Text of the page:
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Apartments plan for Dulux factory site in Dublin ‘entirely unacceptable’

Seven-storey block proposed by developer Durkan too high, Drimnagh residents say

Durkan (Davitt Road) Ltd applied to An Bord Pleanála for permission to build 265 apartments at the disused Dulux Paints factory site in Drimnagh, Dublin 12.

Locals have branded as “entirely unacceptable” developer Brian M Durkan & Co’s plans to build a seven-storey apartment block in a Dublin suburb.

Part of the group, Durkan (Davitt Road) Ltd, recently applied to An Bord Pleanála for permission to build 265 apartments at the disused Dulux Paints factory site in Drimnagh under the fast-track scheme for large residential projects.

However, Drimnagh Residents’ Community Group has written to An Bord Pleanála criticising the plan, on which a decision is due in the next 10 weeks.

The organisation is concerned about the disturbance that the development could cause. “Such disruption, over a prolonged period, would be entirely unacceptable,” the community group says.

“Furthermore, we doubt that the area has the capacity to absorb a development of such scale.”

Locals argue that at seven storeys, the proposed apartment block is too high for the neighbourhood, which is a settled suburban area.

Drimnagh residents warn that it would increase traffic in an already congested region of the city and say there was no consultation about this with themselves or the Garda.

Residents also fear the development’s impact on the area’s waste water system. Liam Fitzgerald, the community group’s secretary, warns An Bord Pleanála in a letter to pay “close attention” to protecting the water sewer and drainage management before granting any permission.

Protected ecosystem

The group notes that the project could increase noise and light pollution in the area. Similarly, residents’ representatives say that the developer has not assessed the impact on the nearby Grand Canal, which they note is a protected ecosystem.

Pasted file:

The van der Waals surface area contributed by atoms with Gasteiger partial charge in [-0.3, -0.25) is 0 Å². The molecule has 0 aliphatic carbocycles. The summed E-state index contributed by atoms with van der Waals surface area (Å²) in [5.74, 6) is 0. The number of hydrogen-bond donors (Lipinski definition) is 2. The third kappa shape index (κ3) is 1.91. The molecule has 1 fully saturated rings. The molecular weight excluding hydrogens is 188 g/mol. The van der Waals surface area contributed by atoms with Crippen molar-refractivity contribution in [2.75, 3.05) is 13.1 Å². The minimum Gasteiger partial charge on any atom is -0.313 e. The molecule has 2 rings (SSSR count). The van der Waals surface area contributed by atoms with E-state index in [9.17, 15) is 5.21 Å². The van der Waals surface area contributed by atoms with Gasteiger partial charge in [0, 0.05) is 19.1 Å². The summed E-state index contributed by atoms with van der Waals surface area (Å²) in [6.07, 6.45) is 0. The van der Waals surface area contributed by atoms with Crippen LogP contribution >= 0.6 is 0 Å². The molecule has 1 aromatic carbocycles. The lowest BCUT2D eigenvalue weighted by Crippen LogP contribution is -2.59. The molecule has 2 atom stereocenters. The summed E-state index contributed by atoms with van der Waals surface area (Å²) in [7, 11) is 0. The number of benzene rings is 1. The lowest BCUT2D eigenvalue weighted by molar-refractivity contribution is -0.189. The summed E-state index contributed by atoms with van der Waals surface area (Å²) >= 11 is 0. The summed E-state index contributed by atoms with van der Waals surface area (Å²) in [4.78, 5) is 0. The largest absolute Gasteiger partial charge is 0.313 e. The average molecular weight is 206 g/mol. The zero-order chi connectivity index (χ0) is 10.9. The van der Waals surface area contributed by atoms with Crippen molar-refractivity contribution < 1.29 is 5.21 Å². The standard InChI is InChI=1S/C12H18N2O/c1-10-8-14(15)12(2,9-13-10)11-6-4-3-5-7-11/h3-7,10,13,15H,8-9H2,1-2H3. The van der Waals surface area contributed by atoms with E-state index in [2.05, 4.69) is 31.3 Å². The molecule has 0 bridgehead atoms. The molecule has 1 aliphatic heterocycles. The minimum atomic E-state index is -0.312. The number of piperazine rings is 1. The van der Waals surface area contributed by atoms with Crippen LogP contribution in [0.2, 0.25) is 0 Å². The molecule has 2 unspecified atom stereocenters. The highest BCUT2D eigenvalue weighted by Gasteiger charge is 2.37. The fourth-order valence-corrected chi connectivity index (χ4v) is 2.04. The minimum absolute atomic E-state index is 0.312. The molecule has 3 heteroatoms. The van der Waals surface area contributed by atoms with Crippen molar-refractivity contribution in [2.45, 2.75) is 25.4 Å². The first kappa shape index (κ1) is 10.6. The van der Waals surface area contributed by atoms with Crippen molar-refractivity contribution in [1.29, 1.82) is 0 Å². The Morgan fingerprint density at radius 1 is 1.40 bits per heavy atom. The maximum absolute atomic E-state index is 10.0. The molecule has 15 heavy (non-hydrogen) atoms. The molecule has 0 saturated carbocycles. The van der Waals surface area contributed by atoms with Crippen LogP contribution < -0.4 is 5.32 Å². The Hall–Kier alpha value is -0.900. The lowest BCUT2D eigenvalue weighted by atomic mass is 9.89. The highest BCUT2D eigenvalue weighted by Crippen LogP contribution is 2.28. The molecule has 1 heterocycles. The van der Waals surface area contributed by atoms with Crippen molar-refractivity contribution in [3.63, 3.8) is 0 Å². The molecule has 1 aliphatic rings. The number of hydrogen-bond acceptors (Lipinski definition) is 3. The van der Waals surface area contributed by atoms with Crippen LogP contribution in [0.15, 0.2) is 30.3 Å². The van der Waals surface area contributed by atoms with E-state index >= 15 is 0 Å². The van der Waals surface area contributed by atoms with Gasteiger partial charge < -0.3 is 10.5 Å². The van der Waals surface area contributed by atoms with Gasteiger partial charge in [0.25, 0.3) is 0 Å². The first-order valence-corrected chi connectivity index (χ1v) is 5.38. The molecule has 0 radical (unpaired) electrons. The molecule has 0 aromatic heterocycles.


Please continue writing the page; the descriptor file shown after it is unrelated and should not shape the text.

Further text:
In personal observation filed with An Bord Pleanála, Mr Fitzgerald points out that Durkan (Davitt Road) discussed the proposal with the planning board and other agencies.

“We feel that the developer could have discussed the proposal with his neighbours before making his application as we are the people that will be directly affected presently and in the future,” Mr Fitzgerald says.

Dún Laoghaire-based Brian M Durkan & Co intends to rent the apartments when they are complete. The company has already discussed providing some of the homes to Dublin City Council for social housing.

The final number used for this would depend on how many apartments planners allowed the company to build. Brian M Durkan & Co did not respond to a request for a comment on Friday.

The fast-track Strategic Housing Initiative allows developers of projects with 100 or more new homes to apply direct to An Bord Pleanála for planning permission. Under the process, the board has 16 weeks to decide. Its ruling can be reviewed by a High Court judge.